The United States Gold Bureau is the leading authority on all things related to precious metals. Our clients from around the world look to the United States Gold Bureau for their investment needs in rare and modern U.S. and foreign coins and currency. Our professionals have more than 100 years combined experience and are ready to assist you with all of your precious metals investing and coin collecting needs. When speaking with a United States Gold Bureau professional, you should expect to be treated fairly and to receive the most accurate information available to us. At the United States Gold Bureau we highly value our relationships with our clients. This dedication to our clients has allowed us to earn repeat business on a consistent basis. More than 80% of our clients are repeat buyers! Headquartered in Austin, Texas, the United States Gold Bureau maintains a technologically advanced facility – helping to ensure that each order is processed and treated with tremendous care. We’re confident that once you do business with us, you will become a client for a lifetime. We’d enjoy the opportunity to speak with you, even if you are just interested in learning about how to invest in precious metals. Call us anytime at (800) 775-3504 or visit us online at usgoldbureau.com for current news and information, tips on how to invest, FAQs, current recommendations, and much more.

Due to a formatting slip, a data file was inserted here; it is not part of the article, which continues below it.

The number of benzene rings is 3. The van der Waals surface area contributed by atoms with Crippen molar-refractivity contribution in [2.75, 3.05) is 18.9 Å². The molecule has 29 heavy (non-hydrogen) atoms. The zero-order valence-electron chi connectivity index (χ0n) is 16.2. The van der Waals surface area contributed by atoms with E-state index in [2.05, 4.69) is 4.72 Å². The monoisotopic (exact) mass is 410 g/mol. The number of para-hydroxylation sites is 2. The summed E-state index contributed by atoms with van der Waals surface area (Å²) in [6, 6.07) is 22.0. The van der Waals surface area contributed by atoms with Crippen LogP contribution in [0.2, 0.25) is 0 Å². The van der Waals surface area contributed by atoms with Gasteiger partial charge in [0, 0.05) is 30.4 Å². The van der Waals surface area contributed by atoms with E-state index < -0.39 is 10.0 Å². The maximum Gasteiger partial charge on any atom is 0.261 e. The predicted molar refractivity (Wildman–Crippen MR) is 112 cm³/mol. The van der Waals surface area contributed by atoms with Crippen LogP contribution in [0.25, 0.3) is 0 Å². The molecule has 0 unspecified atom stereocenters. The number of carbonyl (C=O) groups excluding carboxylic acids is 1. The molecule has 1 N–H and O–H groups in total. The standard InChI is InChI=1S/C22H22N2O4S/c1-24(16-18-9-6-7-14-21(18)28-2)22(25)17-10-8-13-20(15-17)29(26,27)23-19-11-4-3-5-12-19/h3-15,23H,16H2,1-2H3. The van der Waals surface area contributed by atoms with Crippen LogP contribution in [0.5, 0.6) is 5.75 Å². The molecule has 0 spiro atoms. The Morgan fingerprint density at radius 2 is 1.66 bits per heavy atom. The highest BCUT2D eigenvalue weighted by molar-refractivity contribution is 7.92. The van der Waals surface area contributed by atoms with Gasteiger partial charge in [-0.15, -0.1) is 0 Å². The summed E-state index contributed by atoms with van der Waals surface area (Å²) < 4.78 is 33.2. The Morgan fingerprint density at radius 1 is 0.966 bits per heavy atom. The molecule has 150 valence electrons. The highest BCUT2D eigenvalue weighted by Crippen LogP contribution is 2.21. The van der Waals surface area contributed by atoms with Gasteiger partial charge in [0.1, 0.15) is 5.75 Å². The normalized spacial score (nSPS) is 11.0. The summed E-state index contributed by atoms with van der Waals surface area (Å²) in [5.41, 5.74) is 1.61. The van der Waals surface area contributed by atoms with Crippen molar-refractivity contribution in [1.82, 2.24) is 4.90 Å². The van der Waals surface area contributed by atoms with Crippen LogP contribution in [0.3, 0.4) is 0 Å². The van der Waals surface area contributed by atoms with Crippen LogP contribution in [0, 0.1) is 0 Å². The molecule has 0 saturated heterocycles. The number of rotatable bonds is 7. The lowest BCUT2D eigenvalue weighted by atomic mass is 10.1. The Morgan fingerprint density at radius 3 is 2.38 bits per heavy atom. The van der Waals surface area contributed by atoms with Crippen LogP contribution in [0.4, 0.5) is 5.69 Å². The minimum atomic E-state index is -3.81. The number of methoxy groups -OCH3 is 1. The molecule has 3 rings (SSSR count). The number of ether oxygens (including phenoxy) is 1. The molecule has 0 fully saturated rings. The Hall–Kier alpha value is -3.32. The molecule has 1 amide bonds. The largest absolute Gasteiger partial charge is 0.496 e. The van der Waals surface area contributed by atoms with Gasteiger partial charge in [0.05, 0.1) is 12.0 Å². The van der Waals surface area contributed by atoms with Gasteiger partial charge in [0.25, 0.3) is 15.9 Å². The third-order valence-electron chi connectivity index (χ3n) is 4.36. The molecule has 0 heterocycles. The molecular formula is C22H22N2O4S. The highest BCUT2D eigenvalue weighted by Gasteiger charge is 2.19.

For a free consultation with a Precious Metals Specialist, a price quote, or to place an order, call our Gold Hotline at (800) 775-3504. Visit us online at www.usgoldbureau.com.